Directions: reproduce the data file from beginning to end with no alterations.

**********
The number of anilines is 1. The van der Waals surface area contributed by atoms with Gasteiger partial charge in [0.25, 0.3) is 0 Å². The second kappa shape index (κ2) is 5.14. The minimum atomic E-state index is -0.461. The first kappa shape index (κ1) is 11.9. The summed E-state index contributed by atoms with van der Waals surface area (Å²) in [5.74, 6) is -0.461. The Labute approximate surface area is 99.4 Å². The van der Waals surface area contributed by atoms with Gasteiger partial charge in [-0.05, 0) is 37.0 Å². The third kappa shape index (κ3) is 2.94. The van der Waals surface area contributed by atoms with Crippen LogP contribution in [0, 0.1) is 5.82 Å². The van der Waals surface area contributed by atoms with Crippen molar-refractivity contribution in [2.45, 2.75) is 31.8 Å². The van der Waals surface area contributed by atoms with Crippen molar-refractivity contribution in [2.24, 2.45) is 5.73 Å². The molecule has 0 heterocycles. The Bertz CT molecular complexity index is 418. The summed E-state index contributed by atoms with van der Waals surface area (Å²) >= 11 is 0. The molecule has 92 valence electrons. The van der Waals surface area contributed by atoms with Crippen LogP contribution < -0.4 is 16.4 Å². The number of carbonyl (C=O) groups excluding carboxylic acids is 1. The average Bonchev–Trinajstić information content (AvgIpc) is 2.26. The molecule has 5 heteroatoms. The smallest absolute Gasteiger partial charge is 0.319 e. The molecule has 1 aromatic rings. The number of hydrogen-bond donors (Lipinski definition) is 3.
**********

The number of anilines is 1. The van der Waals surface area contributed by atoms with Gasteiger partial charge in [0.25, 0.3) is 0 Å². The second kappa shape index (κ2) is 5.14. The minimum atomic E-state index is -0.461. The first kappa shape index (κ1) is 11.9. The summed E-state index contributed by atoms with van der Waals surface area (Å²) in [5.74, 6) is -0.461. The Labute approximate surface area is 99.4 Å². The van der Waals surface area contributed by atoms with Gasteiger partial charge in [-0.05, 0) is 37.0 Å². The third kappa shape index (κ3) is 2.94. The van der Waals surface area contributed by atoms with Crippen LogP contribution in [0, 0.1) is 5.82 Å². The van der Waals surface area contributed by atoms with Crippen molar-refractivity contribution in [2.45, 2.75) is 31.8 Å². The van der Waals surface area contributed by atoms with Crippen molar-refractivity contribution in [2.24, 2.45) is 5.73 Å². The molecule has 0 heterocycles. The Bertz CT molecular complexity index is 418. The summed E-state index contributed by atoms with van der Waals surface area (Å²) >= 11 is 0. The molecule has 92 valence electrons. The van der Waals surface area contributed by atoms with Crippen LogP contribution < -0.4 is 16.4 Å². The number of carbonyl (C=O) groups excluding carboxylic acids is 1. The average Bonchev–Trinajstić information content (AvgIpc) is 2.26. The molecule has 5 heteroatoms. The smallest absolute Gasteiger partial charge is 0.319 e. The molecule has 1 aromatic rings. The number of hydrogen-bond donors (Lipinski definition) is 3.